Ottawa, 25 November 2021 – Today marks the launch of the 16 Days of Activism against Gender-based Violence that begins on the International Day for the Elimination of Violence against Women and ends on December 10, the International Human Rights Day. The 16 Days campaign has been used as an organizing strategy around the world since 1991 to call for the elimination of all forms of gender-based violence. A number of significant dates are highlighted throughout the 16 days including the December 6 anniversary of the Montreal Massacre – where fourteen women were murdered at the École Polytechnique in 1989 simply for being women.
Violence against women (VAW) and gender-based violence (GBV) are widespread human rights violations that occur in all parts of the world. Violence against women is pervasive in Canadian society and presents a significant barrier to gender equality. This form of violence includes a broad spectrum of acts such as verbal, psychological, and physical harassment and coercion, domestic abuse, sexual assault and harassment, child marriage, torture, and/or femicide.
According to the Canadian Women’s Foundation, 67% of Canadians know at least one woman who has experienced a form of gender-based violence. In Canada, gender-based violence disproportionately impacts women, girls, Indigenous Peoples, LGBTQI2S+ and non-binary individuals, racialized women, people living in northern, rural, and remote communities, people with disabilities, newcomers, youth, and seniors. This violence results from the deeply engrained gender inequalities and discrimination that shapes our laws, governance structures and collective and individual attitudes.
In light of the thousands Missing and Murdered Indigenous Women and Girls in Canada, the culture of sexual violence on Canadian campuses, systemic sexual misconduct in the Canadian Armed Forces, and increasing levels of gun violence threatening the safety of women and girls in Canada, CFUW (Canadian Federation of University Women) calls for concerted actions at all levels of government to tackle these multifaceted issues.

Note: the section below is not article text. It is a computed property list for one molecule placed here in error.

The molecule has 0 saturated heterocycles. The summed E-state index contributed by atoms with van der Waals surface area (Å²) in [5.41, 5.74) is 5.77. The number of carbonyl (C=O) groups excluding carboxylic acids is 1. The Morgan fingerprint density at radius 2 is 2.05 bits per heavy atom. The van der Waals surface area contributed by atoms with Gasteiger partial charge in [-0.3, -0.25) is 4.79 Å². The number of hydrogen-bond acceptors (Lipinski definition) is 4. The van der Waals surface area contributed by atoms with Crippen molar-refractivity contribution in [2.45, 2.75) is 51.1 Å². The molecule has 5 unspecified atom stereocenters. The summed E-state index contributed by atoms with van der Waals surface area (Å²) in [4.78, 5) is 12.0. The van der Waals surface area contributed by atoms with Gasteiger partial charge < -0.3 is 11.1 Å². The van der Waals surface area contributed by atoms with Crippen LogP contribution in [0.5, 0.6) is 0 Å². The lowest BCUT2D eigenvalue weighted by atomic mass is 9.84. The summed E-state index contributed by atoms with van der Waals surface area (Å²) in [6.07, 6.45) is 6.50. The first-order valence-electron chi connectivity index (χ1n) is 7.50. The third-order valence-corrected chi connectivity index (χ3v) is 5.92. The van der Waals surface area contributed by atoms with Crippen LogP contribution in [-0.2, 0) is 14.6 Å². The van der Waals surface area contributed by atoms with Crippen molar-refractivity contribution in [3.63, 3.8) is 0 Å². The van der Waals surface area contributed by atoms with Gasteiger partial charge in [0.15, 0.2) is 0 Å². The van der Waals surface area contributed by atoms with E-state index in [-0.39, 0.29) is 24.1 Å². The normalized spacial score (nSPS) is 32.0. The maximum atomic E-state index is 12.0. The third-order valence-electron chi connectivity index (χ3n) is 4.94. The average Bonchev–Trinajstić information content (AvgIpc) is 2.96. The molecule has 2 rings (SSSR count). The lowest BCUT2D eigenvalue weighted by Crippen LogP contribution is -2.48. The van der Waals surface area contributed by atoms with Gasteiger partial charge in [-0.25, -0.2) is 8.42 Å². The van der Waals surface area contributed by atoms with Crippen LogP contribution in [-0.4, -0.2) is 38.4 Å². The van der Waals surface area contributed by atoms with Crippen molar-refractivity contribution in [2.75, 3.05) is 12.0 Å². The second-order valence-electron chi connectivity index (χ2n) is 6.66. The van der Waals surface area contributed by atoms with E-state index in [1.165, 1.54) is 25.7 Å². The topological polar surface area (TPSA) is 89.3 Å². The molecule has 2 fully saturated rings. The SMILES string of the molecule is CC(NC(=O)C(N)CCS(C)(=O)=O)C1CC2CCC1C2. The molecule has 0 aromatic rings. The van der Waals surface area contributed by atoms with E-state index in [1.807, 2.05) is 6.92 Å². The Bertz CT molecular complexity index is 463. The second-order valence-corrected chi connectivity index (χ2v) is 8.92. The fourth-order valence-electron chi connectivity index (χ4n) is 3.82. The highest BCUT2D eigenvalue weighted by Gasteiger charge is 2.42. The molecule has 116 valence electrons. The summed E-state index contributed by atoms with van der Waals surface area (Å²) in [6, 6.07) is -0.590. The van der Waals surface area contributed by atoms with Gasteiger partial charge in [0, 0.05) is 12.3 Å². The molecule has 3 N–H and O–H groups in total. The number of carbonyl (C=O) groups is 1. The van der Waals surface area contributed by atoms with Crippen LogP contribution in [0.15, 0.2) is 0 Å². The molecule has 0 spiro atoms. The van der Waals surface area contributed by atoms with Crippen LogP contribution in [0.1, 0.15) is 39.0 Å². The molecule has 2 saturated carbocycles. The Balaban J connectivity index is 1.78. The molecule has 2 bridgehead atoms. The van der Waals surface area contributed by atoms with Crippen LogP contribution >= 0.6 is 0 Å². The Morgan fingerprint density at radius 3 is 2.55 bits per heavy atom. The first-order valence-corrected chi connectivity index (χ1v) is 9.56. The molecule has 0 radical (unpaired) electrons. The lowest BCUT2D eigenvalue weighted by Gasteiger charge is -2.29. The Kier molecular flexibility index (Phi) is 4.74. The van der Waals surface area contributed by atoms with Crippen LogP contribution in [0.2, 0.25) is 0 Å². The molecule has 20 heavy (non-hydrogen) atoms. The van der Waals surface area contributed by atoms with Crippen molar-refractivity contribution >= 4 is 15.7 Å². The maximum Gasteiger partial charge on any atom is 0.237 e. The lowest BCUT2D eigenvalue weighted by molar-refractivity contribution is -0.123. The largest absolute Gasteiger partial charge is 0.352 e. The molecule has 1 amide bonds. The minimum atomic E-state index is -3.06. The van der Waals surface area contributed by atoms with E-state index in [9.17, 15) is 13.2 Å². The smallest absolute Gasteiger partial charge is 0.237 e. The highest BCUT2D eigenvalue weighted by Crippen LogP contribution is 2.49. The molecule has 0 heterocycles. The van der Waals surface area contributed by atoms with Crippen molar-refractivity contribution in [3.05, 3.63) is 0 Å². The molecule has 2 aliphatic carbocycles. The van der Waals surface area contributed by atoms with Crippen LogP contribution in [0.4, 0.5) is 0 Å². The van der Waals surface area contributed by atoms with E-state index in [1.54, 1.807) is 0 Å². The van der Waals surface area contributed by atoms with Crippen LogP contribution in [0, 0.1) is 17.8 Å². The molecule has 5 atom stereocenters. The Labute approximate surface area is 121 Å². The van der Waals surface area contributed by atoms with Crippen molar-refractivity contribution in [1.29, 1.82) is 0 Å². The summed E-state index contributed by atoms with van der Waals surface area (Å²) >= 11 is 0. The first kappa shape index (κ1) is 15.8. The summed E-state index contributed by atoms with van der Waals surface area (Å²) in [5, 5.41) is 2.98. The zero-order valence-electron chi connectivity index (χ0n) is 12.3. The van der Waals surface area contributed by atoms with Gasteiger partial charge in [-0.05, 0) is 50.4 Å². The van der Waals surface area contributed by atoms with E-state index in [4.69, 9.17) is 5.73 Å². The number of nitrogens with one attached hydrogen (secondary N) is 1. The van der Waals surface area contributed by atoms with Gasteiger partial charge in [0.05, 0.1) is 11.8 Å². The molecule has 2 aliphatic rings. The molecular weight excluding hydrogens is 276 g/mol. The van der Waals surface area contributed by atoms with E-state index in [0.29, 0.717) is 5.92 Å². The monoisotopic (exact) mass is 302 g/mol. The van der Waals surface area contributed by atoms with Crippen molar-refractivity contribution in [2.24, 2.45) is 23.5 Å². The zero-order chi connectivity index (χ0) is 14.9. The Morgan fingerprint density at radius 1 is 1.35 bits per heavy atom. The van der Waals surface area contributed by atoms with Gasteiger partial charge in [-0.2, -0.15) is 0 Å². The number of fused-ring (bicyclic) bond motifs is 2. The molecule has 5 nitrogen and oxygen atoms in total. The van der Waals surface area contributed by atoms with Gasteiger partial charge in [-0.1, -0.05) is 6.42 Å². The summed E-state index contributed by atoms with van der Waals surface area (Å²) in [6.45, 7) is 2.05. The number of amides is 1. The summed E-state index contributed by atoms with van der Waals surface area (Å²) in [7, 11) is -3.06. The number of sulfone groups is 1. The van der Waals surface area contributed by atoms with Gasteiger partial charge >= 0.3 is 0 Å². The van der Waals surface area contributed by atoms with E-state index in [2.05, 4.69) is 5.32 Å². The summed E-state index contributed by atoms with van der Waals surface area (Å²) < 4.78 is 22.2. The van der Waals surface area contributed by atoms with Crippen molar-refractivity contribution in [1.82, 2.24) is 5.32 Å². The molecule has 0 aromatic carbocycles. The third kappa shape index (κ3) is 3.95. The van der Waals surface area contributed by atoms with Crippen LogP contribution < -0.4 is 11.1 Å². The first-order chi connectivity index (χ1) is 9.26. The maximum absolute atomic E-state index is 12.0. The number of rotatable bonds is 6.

In April 2021, the Government of Canada announced historic investments to develop a National Action Plan on Violence against Women and Gender-Based Violence and Secretariat to implement the National Action Plan. Now, we need a whole-of-government approach to develop and implement the strategic timelines and policies necessary for the National Action Plan to be successful. The 100 policy recommendations from civil society organizations outlined by the Report to Guide the Implementation of a National Action Plan on Violence against Women and Gender-Based Violence provide a ready roadmap for the federal government to begin implementing community-based anti-violence strategies. In order to combat systemic problems, we need systemic solutions – policies that support survivors and their families, promote responsive legal and justice systems, bolster prevention strategies, and cultivate our economic and social infrastructure policies to eliminate barriers to equality and justice are all part of the solution.
During the 16 Days of Activism campaign and beyond, our actions matter. Taking concrete action, however small or large, creates a ripple effect that can lead to the elimination of violence against women and girls in communities around the world. Here are some of the many actions you can take to raise awareness and generate action to end gender-based violence:
- Spread the word about the 16 Days of Activism campaign: share these informative posts on social media using the hashtags #16Days #OurActionsMatter #EndVAW
- Speak up when you hear inappropriate or degrading jokes and language
- Write a letter to your MP on the urgent need to implement the National Action Plan on Violence against Women & Gender-based Violence
- Hang posters in your community with facts about violence against women and the number of your local helpline
- Light a candle at 5:10PM on December 6 to commemorate the 14 victims of the Montreal Massacre. Say the victims’ names. Share your vigil on social media.
CFUW (Canadian Federation of University Women), a self-funded, non-partisan organization founded in 1919 that works to improve the status of women by promoting human rights, public education, social justice, and peace in Canada and abroad. With nearly 7,000 members in 96 Clubs across Canada, every year, CFUW Clubs and the CFUW Charitable Trust donate well over $1 million in fellowships and awards for women to pursue post-secondary education. CFUW holds special consultative status with the United Nations Economic and Social Council and regularly sends a delegation to the Commission on the Status of Women.
For more information please contact:
National Advocacy Coordinator
Canadian Federation of University Women
331 Cooper Street, Suite 502